Confocal microscopes operate by bringing, substantially, a point source of light to focus on a sample surface. An image of the point of light on the surface is then brought to focus at or near an aperture. The light then continues through the aperture on a path to a photo-detector that measures the intensity of the light. If the image of the approximate point source is in focus at the aperture, the aperture passes substantially all the light and the detector output is maximized. If the image is not in focus at the aperture the aperture vignettes a portion of the light and the detector output is less than if the aperture were located directly at the focus point of the light.

In modern confocal microscopes a disc containing a sequence of apertures may be used. By moving or rotating the disc, one aperture in the sequence passes light from a point on a specific location of the sample to the detector. When the disc is rotated the next aperture in the sequence of apertures passes light from different location on the sample to the detector. If the focus point of the light on the sample is above or below the actual surface of the sample then the detector will measure slightly less light passing through the aperture. The detector output at each aperture in the sequence can be processed by computer to create a data set that represents the relative intensity of the points on the sample. By changing the focus point of the light on the surface relative to the disc containing the apertures or by moving the disc to a slightly different Z position different planes of in focus light will be created at the apertures and a different set of surface data will result. The different data sets will essentially show all sample points that intersect the focus plane of any particular aperture as having greater intensity than sample points not in the focal plane of that aperture. A computer may be used to process the data sets to display a three dimensional image on the computer display device. The light source may be either a focused point source of white light or a focused source of laser or coherent light.

Each of these microscope types (confocal and probe) have advantages and disadvantages. Confocal microscopes can create images with very high resolution in the Z axis but typically have limited resolution in the X and Y axes to that of normal optical microscopes. Typically confocal microscopes have wider fields of view than probe microscopes. Probe microscopes on the other hand have greater resolution in the X, Y, and Z axes, but have fields of view that are restricted by the speed of the scan and the range of the scanning mechanisms.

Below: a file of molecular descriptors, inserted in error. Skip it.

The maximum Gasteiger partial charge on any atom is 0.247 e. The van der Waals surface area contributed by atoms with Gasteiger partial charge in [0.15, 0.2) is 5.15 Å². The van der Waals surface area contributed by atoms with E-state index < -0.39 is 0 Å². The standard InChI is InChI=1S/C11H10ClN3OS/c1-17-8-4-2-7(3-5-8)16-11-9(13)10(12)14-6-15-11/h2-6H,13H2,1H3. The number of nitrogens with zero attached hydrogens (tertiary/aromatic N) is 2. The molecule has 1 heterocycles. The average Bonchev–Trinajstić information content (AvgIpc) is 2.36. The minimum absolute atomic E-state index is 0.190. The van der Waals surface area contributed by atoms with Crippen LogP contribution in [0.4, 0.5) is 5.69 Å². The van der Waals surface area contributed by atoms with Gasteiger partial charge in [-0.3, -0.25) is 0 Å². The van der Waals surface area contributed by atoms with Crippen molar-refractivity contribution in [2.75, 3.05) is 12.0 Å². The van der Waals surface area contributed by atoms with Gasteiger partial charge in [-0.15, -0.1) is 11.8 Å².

U.S. Pat. Nos. 7,030,369, 6,339,217 and 6,515,277 to Kley address some aspects of the deficiencies of confocal and probe microscopes by describing an invention that directs light through a transparent probe or a portion of a transparent probe. In this case the light is recovered by a photo detector back through the probe. While this approach improves on the current art it does not completely solve the problems of scan speed and field of view. The apparatus described by Kley uses an X, Y translator to move the sample. As a consequence large samples pose technical problems in the form of the size and force that must be employed by the Kley sample translator in moving large samples at speeds that will result in acceptable scan times.

U.S. Pat. No. 5,581,082 to Hansma et. al. also describes an apparatus for combining a confocal and a probe microscope. Here again the sample moves while the scanning probe microscope and the confocal apparatus remain fixed in space. The same deficiencies as in the Kley patents are inherent in the Hansma et. al. microscope.

The present invention overcomes the deficiencies of the individual confocal and probe microscopes and leverages the advantages of both.

SUMMARY OF THE INVENTION

The present invention, in one embodiment, combines a base, two bridges, and a coarse X,Y sample translator to permit a sample to be rapidly moved and scanned by a confocal and a probe microscope. The sample is translated in coarse motion from the confocal microscope to the scanning probe microscope and vice versa.

In another embodiment a probe microscope is positioned coaxially with the optical train of the confocal microscope.

In still another embodiment the optics and detection mechanisms of the probe microscope are integrated into the optical train of the confocal microscope.

In each of the embodiments it should be understood that the confocal microscope may be either white light or laser light driven and that the confocal microscope may work with either dark field or bright field illumination.

One advantage of the current invention in its various forms is that scan times may be reduced dramatically over the time required by prior art microscopes.

As defined by this specification, the present invention teaches in its first embodiment a combination microscope system for scanning the surface of a sample that combines a probe microscope and a confocal microscope comprising a base; an X, Y stage attached to the base that carries the sample; a first bridge attached to the base carrying a first Z axis stage that carries the probe microscope; and a second bridge attached to the base carrying a second Z axis stage that carries the confocal microscope.